St Hilda’s Church of England Primary School

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About St Hilda’s Church of England Primary School

Name St Hilda’s Church of England Primary School
Ofsted Inspections
Headteacher Miss Rachel Senior
Address Whittaker Lane, Prestwich, Manchester, M25 1HA
Phone Number 01617986227
Phase Primary
Type Voluntary aided school
Age Range 4-11
Religious Character Church of England
Gender Mixed
Number of Pupils 190 (46.6% boys 53.4% girls)
Number of Pupils per Teacher 25.1
Local Authority Bury
Highlights from Latest Inspection

What is it like to attend this school?

Staff, pupils and parents and carers form a harmonious school community. All members of this close-knit school show the utmost respect for each other.

Pupils said that they are happy to be in the school because they learn new things and teachers look after them. Leaders expect a lot of their pupils' achievement and behaviour. This is a shared vision across the whole school community.

Pupils respond well to these high expectations. They behave well and are prepared for the next stage in their education.

Staff and pupils form warm relationships built on shared school values.

Pupils try hard in lessons. They concentrate on their learning. This includes ...children in the Reception class.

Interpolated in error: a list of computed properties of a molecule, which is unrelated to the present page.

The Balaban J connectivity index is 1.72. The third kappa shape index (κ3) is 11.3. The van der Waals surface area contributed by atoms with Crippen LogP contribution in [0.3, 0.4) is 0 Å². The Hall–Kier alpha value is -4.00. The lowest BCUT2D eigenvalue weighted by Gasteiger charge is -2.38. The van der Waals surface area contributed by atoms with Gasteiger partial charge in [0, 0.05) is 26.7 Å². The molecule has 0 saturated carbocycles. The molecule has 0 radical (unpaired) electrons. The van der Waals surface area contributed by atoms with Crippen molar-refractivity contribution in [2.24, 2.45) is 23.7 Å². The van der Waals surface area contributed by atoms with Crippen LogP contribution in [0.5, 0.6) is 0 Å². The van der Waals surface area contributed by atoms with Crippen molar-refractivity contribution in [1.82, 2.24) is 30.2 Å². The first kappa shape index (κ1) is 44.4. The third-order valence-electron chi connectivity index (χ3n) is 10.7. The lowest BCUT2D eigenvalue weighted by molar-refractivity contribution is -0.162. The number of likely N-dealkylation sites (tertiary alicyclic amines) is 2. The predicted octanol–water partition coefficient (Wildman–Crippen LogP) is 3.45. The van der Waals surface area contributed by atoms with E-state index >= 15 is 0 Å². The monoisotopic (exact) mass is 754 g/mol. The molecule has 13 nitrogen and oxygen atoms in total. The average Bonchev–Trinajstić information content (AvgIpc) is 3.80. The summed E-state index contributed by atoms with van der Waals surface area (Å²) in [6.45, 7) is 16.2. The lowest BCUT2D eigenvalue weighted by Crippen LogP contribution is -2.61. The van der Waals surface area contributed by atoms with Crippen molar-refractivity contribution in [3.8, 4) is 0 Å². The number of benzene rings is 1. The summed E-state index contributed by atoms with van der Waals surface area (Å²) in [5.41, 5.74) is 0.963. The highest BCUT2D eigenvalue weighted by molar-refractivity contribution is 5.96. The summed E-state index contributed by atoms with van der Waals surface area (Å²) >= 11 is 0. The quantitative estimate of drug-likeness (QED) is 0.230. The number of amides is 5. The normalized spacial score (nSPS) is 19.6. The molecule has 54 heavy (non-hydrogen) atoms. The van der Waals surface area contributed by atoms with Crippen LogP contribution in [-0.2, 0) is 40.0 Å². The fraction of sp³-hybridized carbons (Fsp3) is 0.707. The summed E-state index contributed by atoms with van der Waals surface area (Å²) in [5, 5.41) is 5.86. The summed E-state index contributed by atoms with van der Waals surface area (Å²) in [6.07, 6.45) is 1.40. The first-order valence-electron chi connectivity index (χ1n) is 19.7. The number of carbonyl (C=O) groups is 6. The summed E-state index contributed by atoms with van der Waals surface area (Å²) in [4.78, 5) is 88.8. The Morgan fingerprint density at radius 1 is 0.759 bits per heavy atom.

Pupils know who their trusted adult is in the school. They can use the 'chill and chat club' to discuss their worries with adults in the school. Pupils know that adults will listen to their concerns.

Bullying is rare. Leaders put a stop to the very small number of incidents that occur so that they do not happen again. This helps pupils to feel safe in the school.

Pupils keenly take on extra responsibilities. They take these responsibilities seriously. They are keen to be part of the pupil-voice committee, which helps to improve the school.

They are proud of their Peaceful Place and school library bus.

What does the school do well and what does it need to do better?

Leaders have carefully thought about the curriculum so that it is ambitious for all, including for disadvantaged pupils and those with special educational needs and/or disabilities (SEND). The curriculum aims to develop curiosity, knowledge, skills, independence and enrichment.

Leaders ensure that pupils' learning is well sequenced across the school. In each subject, they have identified the important knowledge that pupils must acquire and remember. Overall, pupils achieve well in most subjects.

Teaching helps to build up knowledge as pupils move up the school. Teachers are knowledgeable about the subjects that they teach. They regularly check that pupils understand their learning.

They pick activities which allow them to recall previous learning through the 'check in and check out' approach designed by leaders. However, in some subjects, leaders' checks on how well teachers are implementing the curriculum do not give them enough information about how well pupils are learning. As a result, in these subjects, the teaching of some aspects of the curriculum does not allow some pupils enough opportunities to revisit key knowledge.

Pupils with SEND achieve well across the curriculum. Leaders and staff identify their needs as early as possible. They work with precision to provide the most effective support for them.

Staff include them in every aspect of school life through careful adaptations.The teaching of reading is central to the school. From the early years, there is a sharp focus on ensuring that pupils learn to read well.